The school continues to occupy the site of the former monastery; the School Chapel (12th century, modified in the 15th and 19th centuries), the School Library (13th century, modified in the 15th century), and the Abbot's House, occupied by the headmaster and the senior staff (13th century, modified in the 15th century), are all former monastic buildings. The outlines of the monastic cloister, and curious first floor Abbot’s Chapel, are visible on the walls beyond the Abbot's House.[7]

1539 to 1550

While the dissolution of the Benedictine Monastery of Sherborne in 1539 had an impact on administration and finances, Sherborne School remained in continuous operation, as evidenced by extant documents including the Abbey churchwardens' accounts for 1542, which record a rent received from the school, and conclusively from a note on the certificate for Dorset under the Chantries Act, dated 14 January 1548, which records the school at Sherborne as continuatur quousque [long continued].[8]

1550 to date

On 29 March 1550 a formal instruction was issued by King Edward VI to re-found Sherborne School together with a good endowment of lands that the school might ever endure. A beautifully engrossed Royal Charter was sealed on 13 May 1550, under which the school was to have a headmaster and usher for the education of boys, and a board of twenty governors under a warden. A further note of continuity was struck when the last headmaster of Sherborne under the old foundation, William Gibson, was appointed as the first headmaster under the new foundation.

When Edward VI re-founded Sherborne, he granted the school an endowment of valuable lands which belonged to abolished Chantries in the churches of Martock, Gillingham, Lytchett Matravers, Ilminster and the Free Chapel of Thornton in the parish of Marnhull.[9] The lands with which the Chantries were endowed are predominantly in Dorset, specifically in the manors of:

It has been said that nowhere else in England is the connection of the present with the past more pleasingly marked than at Sherborne School.[10]

Sherborne International

Established in 1977, Sherborne International is an independent co-educational boarding school, owned and governed by Sherborne School, for those from non-British educational backgrounds who wish to improve their English language skills before moving on to study at boarding schools elsewhere in the United Kingdom. It is located in Sherborne, occupying its own campus, Newell Grange, while sharing some facilities with Sherborne School.[11]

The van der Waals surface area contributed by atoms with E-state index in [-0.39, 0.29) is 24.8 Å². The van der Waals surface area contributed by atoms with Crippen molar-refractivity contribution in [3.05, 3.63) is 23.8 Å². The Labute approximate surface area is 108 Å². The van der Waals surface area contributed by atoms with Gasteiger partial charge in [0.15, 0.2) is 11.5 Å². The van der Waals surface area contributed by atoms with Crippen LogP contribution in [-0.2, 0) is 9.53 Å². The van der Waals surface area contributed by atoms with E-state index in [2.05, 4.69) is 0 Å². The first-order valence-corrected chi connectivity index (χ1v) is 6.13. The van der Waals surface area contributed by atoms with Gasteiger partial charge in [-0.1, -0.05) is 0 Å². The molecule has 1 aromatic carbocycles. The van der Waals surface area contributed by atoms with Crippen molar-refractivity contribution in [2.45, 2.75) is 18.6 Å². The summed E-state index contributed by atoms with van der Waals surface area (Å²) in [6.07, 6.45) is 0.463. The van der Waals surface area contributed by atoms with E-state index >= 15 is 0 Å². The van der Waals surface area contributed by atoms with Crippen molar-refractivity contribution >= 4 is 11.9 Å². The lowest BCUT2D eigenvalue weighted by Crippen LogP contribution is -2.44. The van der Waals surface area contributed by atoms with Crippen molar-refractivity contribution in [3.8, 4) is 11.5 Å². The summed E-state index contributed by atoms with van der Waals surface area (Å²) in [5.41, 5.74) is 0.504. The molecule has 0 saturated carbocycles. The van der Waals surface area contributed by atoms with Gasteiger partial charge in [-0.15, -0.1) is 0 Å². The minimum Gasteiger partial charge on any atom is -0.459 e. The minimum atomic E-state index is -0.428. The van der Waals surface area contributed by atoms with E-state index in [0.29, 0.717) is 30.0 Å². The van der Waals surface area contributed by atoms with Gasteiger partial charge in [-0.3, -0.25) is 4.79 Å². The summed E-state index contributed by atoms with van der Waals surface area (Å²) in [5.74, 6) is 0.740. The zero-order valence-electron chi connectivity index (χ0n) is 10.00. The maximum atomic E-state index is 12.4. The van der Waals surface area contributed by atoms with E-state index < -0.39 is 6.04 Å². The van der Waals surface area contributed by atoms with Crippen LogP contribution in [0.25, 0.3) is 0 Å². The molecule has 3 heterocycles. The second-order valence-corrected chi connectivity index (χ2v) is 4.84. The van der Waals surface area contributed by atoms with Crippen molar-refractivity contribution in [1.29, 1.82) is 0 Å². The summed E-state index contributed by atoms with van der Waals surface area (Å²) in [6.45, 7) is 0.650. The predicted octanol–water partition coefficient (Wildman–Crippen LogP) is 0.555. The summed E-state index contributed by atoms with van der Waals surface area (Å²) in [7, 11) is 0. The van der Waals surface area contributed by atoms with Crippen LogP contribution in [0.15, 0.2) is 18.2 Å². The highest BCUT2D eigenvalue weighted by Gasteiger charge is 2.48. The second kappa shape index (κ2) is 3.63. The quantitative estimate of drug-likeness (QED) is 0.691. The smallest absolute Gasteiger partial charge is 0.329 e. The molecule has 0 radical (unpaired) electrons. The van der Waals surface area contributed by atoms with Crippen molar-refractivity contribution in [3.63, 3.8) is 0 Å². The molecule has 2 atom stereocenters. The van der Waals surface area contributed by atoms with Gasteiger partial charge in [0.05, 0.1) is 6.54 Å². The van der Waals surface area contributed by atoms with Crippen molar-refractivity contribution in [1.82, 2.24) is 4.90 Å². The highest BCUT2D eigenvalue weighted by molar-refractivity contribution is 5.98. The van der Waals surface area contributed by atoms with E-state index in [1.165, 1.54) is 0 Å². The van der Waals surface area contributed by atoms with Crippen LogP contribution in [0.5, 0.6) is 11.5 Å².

Sherborne Qatar

In 2009 Sherborne founded Sherborne Qatar Prep School in Doha, Qatar, followed by Sherborne Qatar Senior School in 2012.[12]

School fees cartel

In 2005, 50 of the country's leading independent schools, including Sherborne, were found guilty of running an illegal price-fixing cartel, which had allowed them to drive up fees for thousands of parents.[13] Each school was required to pay a nominal penalty of £10,000. All schools involved in the scandal agreed to make ex-gratia payments, totalling £3 million, into a trust. The trust was designed to benefit pupils who attended the schools during the period in respect of which fee information was shared.[14] However, Jean Scott, the head of the Independent Schools Council, said that independent schools had always been exempt from anti-cartel rules applied to business, were following a long-established procedure in sharing the information with each other, and were unaware of the change to the law (on which they had not been consulted). She wrote to John Vickers, the OFT director-general, saying, "They are not a group of businessmen meeting behind closed doors to fix the price of their products to the disadvantage of the consumer. They are schools that have quite openly continued to follow a long-established practice because they were unaware that the law had changed."[15]

Sherborne School undercroft, 1930s